I recently came across this article that kind of aggrandized the findings of a few surveys and studies regarding the optimality of the length of working hours. It somehow suggested in the title that 3-hour workday is good. You know what is better? A paid holiday! I am not serious. But I do not expect anyone to race through the office for 3 hours without taking a pause. That would be so exhausting! So, the title seems a little inflated. Anyhow!
What is funny is that my empirical experiments on the self agree with the figures in the rest of the article (this should apply fairly uniformly to the average Joes). A few days back, I had suggested a dear friend that they needed to cut down the work-day to 6 hours (discounted, because the person was talking about needing 48 hours in a day).
As for myself, I don't want to spend more time working unidirectionally than what I spent in school. That used to be nearly 6 hours, including a half hour lunch and occasionally, games period. In that too, a session used to be of about 45 or 50 minutes. Now, I have found that my work results add up better when they are compounded over time with smaller time installments (something like Warren Buffet's Compounding) per session.
How does it help? I think this is how it works: If time slices are smaller, then by breaking away from the task, I get a perspective shift. So, on a pee break, or on my way to some colleagues seat, I might actually get another idea of what I might be doing wrong. So, I guess it just helps realign. Also, it helps freshen up the mind and stretch the body. This, I think stands contrary to what today's work culture (among India's knowledge workers) seems to celebrate. But being present at the desk for the designated time does not necessarily translate to effective work being done.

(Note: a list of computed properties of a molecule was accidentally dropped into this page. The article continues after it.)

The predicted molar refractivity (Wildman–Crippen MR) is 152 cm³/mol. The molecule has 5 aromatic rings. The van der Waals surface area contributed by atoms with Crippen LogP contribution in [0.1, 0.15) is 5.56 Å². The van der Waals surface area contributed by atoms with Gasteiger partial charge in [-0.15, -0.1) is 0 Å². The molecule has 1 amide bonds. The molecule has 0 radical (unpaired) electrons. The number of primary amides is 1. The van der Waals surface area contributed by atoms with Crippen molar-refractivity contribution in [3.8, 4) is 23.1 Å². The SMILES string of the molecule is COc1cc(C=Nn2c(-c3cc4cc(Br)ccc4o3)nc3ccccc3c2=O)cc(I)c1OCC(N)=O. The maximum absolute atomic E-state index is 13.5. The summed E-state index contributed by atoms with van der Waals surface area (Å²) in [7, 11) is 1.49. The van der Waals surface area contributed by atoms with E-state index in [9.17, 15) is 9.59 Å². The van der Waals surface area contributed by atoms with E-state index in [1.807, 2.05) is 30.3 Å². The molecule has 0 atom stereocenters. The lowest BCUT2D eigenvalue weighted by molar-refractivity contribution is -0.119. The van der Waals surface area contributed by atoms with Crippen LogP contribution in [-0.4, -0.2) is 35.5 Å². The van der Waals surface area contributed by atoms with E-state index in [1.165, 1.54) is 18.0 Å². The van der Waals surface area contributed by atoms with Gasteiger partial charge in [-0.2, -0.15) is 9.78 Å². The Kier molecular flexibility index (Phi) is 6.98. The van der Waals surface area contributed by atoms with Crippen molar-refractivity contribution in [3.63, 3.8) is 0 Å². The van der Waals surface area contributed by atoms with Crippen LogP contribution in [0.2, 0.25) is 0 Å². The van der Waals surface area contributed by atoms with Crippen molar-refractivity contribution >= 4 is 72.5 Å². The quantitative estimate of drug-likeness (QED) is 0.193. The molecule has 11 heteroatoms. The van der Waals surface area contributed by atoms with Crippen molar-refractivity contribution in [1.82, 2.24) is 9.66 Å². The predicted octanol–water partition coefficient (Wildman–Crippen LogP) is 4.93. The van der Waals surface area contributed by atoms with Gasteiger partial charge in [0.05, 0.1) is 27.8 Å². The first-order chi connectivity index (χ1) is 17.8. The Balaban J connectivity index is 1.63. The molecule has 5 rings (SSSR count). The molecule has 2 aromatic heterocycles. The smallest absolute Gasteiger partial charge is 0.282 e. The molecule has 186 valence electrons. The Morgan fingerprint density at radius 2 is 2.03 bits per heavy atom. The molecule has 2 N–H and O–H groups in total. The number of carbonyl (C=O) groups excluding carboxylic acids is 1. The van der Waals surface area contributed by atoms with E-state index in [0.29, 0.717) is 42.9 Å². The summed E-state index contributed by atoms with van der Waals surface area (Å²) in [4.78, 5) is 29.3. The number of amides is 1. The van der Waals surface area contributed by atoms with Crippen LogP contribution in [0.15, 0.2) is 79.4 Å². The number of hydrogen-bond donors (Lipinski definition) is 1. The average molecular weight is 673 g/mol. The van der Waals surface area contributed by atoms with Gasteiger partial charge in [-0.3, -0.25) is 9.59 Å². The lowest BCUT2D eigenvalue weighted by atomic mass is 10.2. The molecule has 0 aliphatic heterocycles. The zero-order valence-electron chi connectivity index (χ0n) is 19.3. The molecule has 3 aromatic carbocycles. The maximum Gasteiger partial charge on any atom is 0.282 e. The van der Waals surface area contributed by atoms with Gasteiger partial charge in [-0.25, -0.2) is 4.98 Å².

Some old research had shown that an average person can hold his attention for nearly 45 minutes (and that might very well be the rationale behind a 50 min classroom session). But when is it best used? When the learning task is well structured - like reading a book or perusing a course, or being a pupil in a classroom rather than fishing for resources on the internet. Unstructured learning is fraught with distractions; filtering and sifting and would generally require more time.
There are, of course, override switches. This does not hold when I am in a flow. That might be when I am writing code, or when I am engaged in thinking of a design and am making some progress. And, reading a good book!
What do you think? How much time is your ideal maximum attention period?